The link between solar cycle length and decadal global temperature
I’ve been a Fellow of the Royal Meteorological Society since about 1971 and was a student member from 1968.
Admittedly, that was before a science qualification was required, but nonetheless I have been a weather and climate enthusiast for over 60 years and have observed the differing global weather patterns across three so called ‘climate regimes’.
Some in the blogosphere have attempted to discredit my contribution to the climate debate on the basis that I have no professional climatology qualifications but my involvement in the form of study, observation and thought substantially pre-dates that of many current, prominent, commentators.
First, I passed my childhood during the cooler, stormier 50’s, 60’s and 70’s.
Then I noticed the Great Climate Shift of the late 70’s.
Then I appear to have been amongst the first to notice another climate shift back to cooling (or at least non-warming) from around 2000.
The alleged link between cosmic ray flux and cloudiness proposed by some (Svensmark in particular) remains to be proved or disproved.
The link between solar cycle length and decadal global temperature changes is obvious throughout all the weather records. It’s not strictly a sunspot issue. More likely it is a wavelength issue.
Short fast cycles with many sunspots result in warming. Long slow cycles with fewer sunspots result in cooling.
The mechanism which explains the clear and obvious link has not been ascertained adequately but it isn’t anything to do with CO2. It is likely that the El Nino/ La Nina cycle is implicated with a dominance of El Nino resulting in global warming and a dominance of La Nina resulting in global cooling.
The scale of the solar induced natural variability that has been observed over more than 500 years swamps any warming effect from human CO2. It is even possible that human cooling influences such as particle emssions and albedo changes from crop growing could offset any human induced warming already. There are no calculations quantifying both warming and cooling human influences so we have no idea what our net influence might be.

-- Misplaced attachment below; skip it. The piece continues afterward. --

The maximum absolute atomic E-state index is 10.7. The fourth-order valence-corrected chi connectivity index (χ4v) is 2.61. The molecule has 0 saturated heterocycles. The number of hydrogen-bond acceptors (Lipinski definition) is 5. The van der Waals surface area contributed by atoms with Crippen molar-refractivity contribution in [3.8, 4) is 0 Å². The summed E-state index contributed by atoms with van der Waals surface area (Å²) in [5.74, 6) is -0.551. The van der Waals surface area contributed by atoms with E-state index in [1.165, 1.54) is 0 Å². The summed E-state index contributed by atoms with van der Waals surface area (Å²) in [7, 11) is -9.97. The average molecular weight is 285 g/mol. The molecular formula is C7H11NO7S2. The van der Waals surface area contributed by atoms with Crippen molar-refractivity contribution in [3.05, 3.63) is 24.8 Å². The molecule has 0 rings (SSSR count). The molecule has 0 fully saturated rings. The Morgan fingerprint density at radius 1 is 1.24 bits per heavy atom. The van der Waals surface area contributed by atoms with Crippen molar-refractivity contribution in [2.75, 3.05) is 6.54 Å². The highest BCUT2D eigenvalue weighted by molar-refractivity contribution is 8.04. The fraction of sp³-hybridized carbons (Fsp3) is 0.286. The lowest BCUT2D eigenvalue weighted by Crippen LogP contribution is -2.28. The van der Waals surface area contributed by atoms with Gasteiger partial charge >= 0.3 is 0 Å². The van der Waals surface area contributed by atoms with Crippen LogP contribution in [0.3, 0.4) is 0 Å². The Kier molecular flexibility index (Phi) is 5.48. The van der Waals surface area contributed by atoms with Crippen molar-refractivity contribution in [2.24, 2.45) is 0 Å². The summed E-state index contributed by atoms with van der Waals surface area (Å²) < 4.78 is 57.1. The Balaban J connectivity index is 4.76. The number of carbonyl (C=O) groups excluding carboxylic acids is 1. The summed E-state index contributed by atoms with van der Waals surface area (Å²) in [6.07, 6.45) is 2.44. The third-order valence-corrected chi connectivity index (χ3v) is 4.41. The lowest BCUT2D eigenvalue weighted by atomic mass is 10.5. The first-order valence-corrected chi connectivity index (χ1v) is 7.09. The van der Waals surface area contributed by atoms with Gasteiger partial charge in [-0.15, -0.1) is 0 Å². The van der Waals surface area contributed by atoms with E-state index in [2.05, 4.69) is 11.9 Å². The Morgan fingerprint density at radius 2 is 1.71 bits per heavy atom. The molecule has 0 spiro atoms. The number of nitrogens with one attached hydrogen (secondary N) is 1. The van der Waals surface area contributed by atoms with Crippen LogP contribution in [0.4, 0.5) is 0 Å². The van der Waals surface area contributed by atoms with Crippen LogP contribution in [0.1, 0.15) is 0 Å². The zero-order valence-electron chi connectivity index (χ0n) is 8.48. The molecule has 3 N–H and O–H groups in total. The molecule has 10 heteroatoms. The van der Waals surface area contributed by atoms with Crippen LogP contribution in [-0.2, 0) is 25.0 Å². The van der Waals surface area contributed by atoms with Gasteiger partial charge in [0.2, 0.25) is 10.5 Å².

It is clear that the late 20th Century warming spell matched the duration of the two shortest, fastest solar cycles in the historical record ( 21 and 22) At the same time thare was a matching sequence of strong El Nino events. These points should not be lightly dismissed. The cooling fears of the 60’s and early 70’s coincided with weak cycle 20 and the cessation of warming occurred during cycle 23 which has been weaker than the two cycles before it.
On balance the evidence shows that solar is more likely the cause than CO2 but the issue can soon be resolved by observing the global temperature changes that occur as a result of the extended cycle 23 and the probable weak cycle 24.
If we now get a period of natural cooling it might well last several decades.There has been a gradual background and wholly natural warming trend since the end of the Little Ice Age. Of course it is all a matter of trends over time periods. You can ‘prove’ any trend you require by choosing the right time scale. What matters is the scale of human influences either towards cooling or towards warming as against the underlying trend behind natural variability. It really is an unknown quantity. Even the scale and trend behind natural variability is subject to an unknown number of overlapping cycles from multiple causes many of which are unknown, unquantified or both.
Making policy decisions on the basis of current knowledge (and in the light of recent observations) would be wholly irresponsible. Using food for biofuel production should be a crime and yet that is the single most influential result of global warming alarmism so far. Just the start of the potentially murderous cycle of bad policy decisions that are likely to be based on a false premise.
I was open minded as to the cause of global temperature changes when I started my participation in the blogosphere several years ago. At first, all I was pointing out was my observation of a change in global weather patterns around 2000 from a warming mode back to those more like the cooling mode of the 60’s and 70’s. Observations since then have shown me to have been right. I was also doubtful about the standards of accuracy in official recording sites due to urban development. That doubt was prompted by my own observations of how much a nearby building affected my own readings and has been vindicated by recent surveys of U S recording sites showing a pitiful attention to site standards.
After a great deal of reading and research since then I have come more and more to the view that solar variablity is more important than CO2 on all the evidence available and that causes me to be out of line with the IPCC and the climate establishment.
Published by Stephen Wilde April 24, 2008